Work with a purpose

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Ask Stanley Gault what he’s been doing since he resigned from his job as chairman of the board and CEO of The Goodyear Tire & Rubber Co. in 1996, and the energetic 75-year-old just may invite you to hop into his Cadillac Escalade sport utility vehicle so he can show you.

One of his first stops is the home he shares with wife, Flo. The red brick home is lovely but surprisingly modest compared to the houses that have sprung up in The Meadows subdivision a few miles away. Although a man of Gault’s means could spend his golden years anywhere in the world, he chooses to make his primary residence in the Wayne County college town of Wooster, where he grew up.

“We do have a very attractive property in Canada, and we have a nice place in Florida,” he says. “But I do not want to live full time in Florida. I’m great there for about 10 days at a time, and then I come back here for four or five days.”

As he continue to drive, it becomes clear that Gault’s retirement project isn’t the house but the city of Wooster itself. While many of his peers spend their days golfing, fishing and sleeping in the sun, the man lauded by Business Week and Fortune is making a second career out of civic-mindedness.

The city is full of causes he’s championed — a shelter for battered women, a drug treatment center, even the department store downtown. Gault hopes the projects “serve as an incentive, motivation and encouragement to other communities to show what can be accomplished when the private sector, the public sector, individuals, organizations, all get together for a common cause.”

One of the first examples Gault points out is the future site of the Wayne County Public Library, a city block on the south side of West Liberty Street that Gault and his wife had paved and landscaped so it could be used for parking until ground is broken for the building. In 1998, Gault led the drive to secure a new downtown site for the library, currently located on Market Street, and, along with a handful of others, subsidized $1.3 million of its purchase price.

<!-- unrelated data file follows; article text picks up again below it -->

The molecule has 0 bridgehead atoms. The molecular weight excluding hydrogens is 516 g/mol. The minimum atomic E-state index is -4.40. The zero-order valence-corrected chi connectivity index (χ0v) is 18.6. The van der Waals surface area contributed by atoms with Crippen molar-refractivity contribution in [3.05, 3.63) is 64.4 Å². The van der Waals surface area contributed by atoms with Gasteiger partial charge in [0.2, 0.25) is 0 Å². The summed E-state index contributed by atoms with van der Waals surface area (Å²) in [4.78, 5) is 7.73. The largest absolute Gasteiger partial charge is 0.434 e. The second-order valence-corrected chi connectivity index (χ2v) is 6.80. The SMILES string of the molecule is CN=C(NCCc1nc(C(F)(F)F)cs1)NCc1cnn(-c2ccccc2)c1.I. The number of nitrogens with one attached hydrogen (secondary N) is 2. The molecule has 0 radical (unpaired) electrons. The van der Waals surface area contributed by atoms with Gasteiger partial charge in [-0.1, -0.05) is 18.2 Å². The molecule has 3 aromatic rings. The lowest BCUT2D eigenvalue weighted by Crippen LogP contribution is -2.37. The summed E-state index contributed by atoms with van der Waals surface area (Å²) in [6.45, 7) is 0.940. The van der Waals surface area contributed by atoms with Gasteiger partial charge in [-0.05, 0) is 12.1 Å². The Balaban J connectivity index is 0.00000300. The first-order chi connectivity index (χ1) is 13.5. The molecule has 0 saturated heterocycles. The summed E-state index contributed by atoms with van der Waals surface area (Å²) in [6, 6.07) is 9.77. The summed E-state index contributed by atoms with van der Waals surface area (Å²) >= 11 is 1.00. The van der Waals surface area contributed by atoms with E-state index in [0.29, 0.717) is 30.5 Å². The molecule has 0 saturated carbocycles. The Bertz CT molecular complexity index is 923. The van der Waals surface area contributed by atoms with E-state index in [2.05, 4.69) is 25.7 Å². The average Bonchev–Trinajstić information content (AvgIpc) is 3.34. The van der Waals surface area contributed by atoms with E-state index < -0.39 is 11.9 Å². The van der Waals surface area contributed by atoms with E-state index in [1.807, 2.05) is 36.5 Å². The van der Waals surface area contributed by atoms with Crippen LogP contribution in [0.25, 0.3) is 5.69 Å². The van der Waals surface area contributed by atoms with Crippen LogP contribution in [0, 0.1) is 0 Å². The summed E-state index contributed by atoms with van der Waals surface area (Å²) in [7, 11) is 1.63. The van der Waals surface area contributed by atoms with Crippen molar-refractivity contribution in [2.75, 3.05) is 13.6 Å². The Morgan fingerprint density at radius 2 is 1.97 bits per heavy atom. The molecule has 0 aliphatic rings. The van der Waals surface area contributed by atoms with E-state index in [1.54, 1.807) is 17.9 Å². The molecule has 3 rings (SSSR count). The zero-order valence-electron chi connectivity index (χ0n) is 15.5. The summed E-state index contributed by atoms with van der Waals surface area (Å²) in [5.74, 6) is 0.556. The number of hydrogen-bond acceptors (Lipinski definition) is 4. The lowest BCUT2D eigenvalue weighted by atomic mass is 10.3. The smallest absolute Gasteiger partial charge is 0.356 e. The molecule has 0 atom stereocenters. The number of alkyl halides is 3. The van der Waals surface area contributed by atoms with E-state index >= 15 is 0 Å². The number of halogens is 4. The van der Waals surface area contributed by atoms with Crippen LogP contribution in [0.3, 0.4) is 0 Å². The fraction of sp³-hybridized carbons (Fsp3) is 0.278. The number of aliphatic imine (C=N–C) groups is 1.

“Some of the board members wanted to put this thing out in the country,” he remembers. “I don’t know how they thought people would get to it.”

Gault uses the word “we” when he talks about obtaining funding for the building’s construction — an indication that he’ll probably be involved in that, too. But he’s a much bigger fan of restorations such as that of the Gault Liberty Center, located at the east end of Wooster’s downtown area. The turn-of-the century buggy works now houses the offices and programs of Substance Abuse Treatment Education and Prevention Services and Every Woman’s House, which operates a battered women’s shelter next door.

According to STEPS/Every Woman’s House Executive Director Bobbi Douglas, the nonprofit organizations, which serve Wayne and Holmes counties, approached Gault in 1996 about co-chairing the capital campaign that raised $4 million to rehabilitate the factory and construct the shelter.

“Usually people of his position might be honorary chairs, but he was a working (chairman),” she recalls. “He ran the meetings, he oversaw the results, he reviewed all the spreadsheets, he made a lot of the requests for funding himself. He and Mrs. Gault also donated a substantial sum.”

Gault was even a member of the building committee, which met as often as once a week.

He’s very warm and down-to-earth,” Douglas adds. “His experience in the world has lent a lot of wisdom to the projects that he’s been associated with, particularly in Wooster.”

Douglas says Gault still supports STEPS and Every Woman’s House, both financially and otherwise. (He recently hosted a luncheon for Timken Foundation representatives who came to town to see the center and shelter.) But much of his time and energy is devoted to the renovation of the Beall Avenue School, a 100-year-old structure Gault attended as a child that is being converted into the Family Learning & Development Center.

The facility will accommodate preschool classes run by the Ida Sue School and Tri-County Cooperative Preschool, nonprofit organizations that offer programs for disabled children; some of the College of Wooster’s early childhood education classes; offices for the college’s Wooster Volunteer Network; and Wayne County Career Center programs.